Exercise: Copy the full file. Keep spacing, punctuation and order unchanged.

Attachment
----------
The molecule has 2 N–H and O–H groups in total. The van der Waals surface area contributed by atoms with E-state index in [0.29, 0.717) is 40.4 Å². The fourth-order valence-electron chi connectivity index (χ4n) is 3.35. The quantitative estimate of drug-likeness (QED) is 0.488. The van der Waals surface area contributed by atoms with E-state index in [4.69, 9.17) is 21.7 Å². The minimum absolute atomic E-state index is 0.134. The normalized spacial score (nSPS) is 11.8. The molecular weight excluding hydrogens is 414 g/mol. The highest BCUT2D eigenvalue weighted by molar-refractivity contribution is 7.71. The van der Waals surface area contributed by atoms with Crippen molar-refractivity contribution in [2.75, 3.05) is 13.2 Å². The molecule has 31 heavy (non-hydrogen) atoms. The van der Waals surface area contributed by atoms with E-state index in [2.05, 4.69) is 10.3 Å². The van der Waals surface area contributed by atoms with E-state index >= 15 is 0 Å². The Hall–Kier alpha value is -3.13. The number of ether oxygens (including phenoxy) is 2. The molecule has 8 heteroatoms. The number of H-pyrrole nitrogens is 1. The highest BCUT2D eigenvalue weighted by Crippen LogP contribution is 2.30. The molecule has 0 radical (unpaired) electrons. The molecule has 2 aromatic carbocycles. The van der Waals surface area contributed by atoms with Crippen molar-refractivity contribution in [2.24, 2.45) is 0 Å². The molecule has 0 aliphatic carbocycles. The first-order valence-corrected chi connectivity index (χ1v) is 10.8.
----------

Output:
The molecule has 2 N–H and O–H groups in total. The van der Waals surface area contributed by atoms with E-state index in [0.29, 0.717) is 40.4 Å². The fourth-order valence-electron chi connectivity index (χ4n) is 3.35. The quantitative estimate of drug-likeness (QED) is 0.488. The van der Waals surface area contributed by atoms with E-state index in [4.69, 9.17) is 21.7 Å². The minimum absolute atomic E-state index is 0.134. The normalized spacial score (nSPS) is 11.8. The molecular weight excluding hydrogens is 414 g/mol. The highest BCUT2D eigenvalue weighted by molar-refractivity contribution is 7.71. The van der Waals surface area contributed by atoms with Crippen molar-refractivity contribution in [2.75, 3.05) is 13.2 Å². The molecule has 31 heavy (non-hydrogen) atoms. The van der Waals surface area contributed by atoms with E-state index in [2.05, 4.69) is 10.3 Å². The van der Waals surface area contributed by atoms with E-state index >= 15 is 0 Å². The Hall–Kier alpha value is -3.13. The number of ether oxygens (including phenoxy) is 2. The molecule has 8 heteroatoms. The number of H-pyrrole nitrogens is 1. The highest BCUT2D eigenvalue weighted by Crippen LogP contribution is 2.30. The molecule has 0 radical (unpaired) electrons. The molecule has 2 aromatic carbocycles. The van der Waals surface area contributed by atoms with Crippen molar-refractivity contribution in [2.24, 2.45) is 0 Å². The molecule has 0 aliphatic carbocycles. The first-order valence-corrected chi connectivity index (χ1v) is 10.8.